In “Top Gun,” our handsome pair of U.S Air Force pilots utter a timeless Hollywood line: “I feel the need … the need for speed!” And then Maverick and Goose turn on the afterburners and blaze into the heavens, hunting for glory (and Communists). Real-world fighter pilots must endure incredible mental and physical training before they get the privilege of sliding behind the control stick of a multimillion-dollar jet. In this high-speed quiz, do you think you have what it takes to become a U.S. fighter pilot?
Unlike the goons in “Top Gun,” Air Force pilots are some of the most intelligent men and women in the entire American military. Not only do they have an instinctive grasp of physics, they also have the exceptional hand-eye coordination that helps them hunt enemy bombers and fighters in all sorts of weather conditions around the globe. Do you really you have what it takes to survive in the cockpit of an F-22A or F-35A? How about the iconic F-15 Eagle?
Do you know a barrel roll from a low yo-yo? And do you tend to lead your targets properly, or do you overshoot them and then wind up in a suicidal position? Leap in into the cockpit of this fighter pilot quiz now!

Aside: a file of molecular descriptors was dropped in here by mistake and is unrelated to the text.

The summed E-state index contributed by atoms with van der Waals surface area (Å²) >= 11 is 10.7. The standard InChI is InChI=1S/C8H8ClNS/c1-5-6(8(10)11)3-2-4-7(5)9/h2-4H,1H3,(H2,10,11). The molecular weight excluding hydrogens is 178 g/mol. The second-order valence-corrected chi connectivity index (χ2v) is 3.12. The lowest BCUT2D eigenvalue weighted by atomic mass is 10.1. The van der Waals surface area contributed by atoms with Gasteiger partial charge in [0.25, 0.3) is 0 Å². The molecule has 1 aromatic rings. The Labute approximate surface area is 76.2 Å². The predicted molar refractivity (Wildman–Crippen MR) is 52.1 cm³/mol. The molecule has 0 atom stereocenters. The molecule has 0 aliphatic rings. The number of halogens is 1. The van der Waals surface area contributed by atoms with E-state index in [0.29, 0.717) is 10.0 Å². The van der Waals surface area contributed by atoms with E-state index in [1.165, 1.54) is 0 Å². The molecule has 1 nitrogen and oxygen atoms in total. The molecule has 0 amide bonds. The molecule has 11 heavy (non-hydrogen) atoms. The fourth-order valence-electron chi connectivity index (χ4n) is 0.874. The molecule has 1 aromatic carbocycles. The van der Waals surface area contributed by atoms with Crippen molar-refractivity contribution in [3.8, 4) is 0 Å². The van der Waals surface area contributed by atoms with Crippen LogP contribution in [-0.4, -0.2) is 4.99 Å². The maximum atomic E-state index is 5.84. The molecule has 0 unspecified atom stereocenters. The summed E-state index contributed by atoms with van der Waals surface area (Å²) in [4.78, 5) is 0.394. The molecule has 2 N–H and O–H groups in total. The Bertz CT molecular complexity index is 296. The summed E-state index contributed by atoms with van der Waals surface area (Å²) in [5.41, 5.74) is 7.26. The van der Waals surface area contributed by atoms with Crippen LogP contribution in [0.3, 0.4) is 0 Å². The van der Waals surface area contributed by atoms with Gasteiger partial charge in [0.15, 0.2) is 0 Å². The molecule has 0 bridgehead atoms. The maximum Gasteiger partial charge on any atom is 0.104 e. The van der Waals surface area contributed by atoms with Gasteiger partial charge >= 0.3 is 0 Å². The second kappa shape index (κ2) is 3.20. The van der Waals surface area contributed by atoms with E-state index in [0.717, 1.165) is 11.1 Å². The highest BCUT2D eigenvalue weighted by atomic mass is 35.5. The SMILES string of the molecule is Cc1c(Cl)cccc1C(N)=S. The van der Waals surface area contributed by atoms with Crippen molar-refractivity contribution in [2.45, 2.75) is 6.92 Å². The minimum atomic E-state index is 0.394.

Fighter pilots learn skills meant for air-to-air combat. They can take on other enemy fighters over the hills or engage bombers at high altitude.
Fighter pilots are the best of the best pilots on Earth. They have keen minds and ultra-fast reflexes, along with superior reasoning skills that make them extraordinary pilots.
G-forces are gravitational forces, and because modern aircraft have the power and agility to turn quickly, pilots are subjected to insanely dangerous g-forces. Their bodies can only take so much abuse before they malfunction.
When fighters start shooting at each other, it's a dogfight. Given the speed and lethality of these warplanes, modern dogfights rarely last more than a few minutes.
A SAM is a surface-to-air missile. Modern SAMs can blast unwary fighter pilots right out of the sky from miles away.
Attack with the sun behind you. It'll make it harder for enemy pilots to spot your speeding war bird.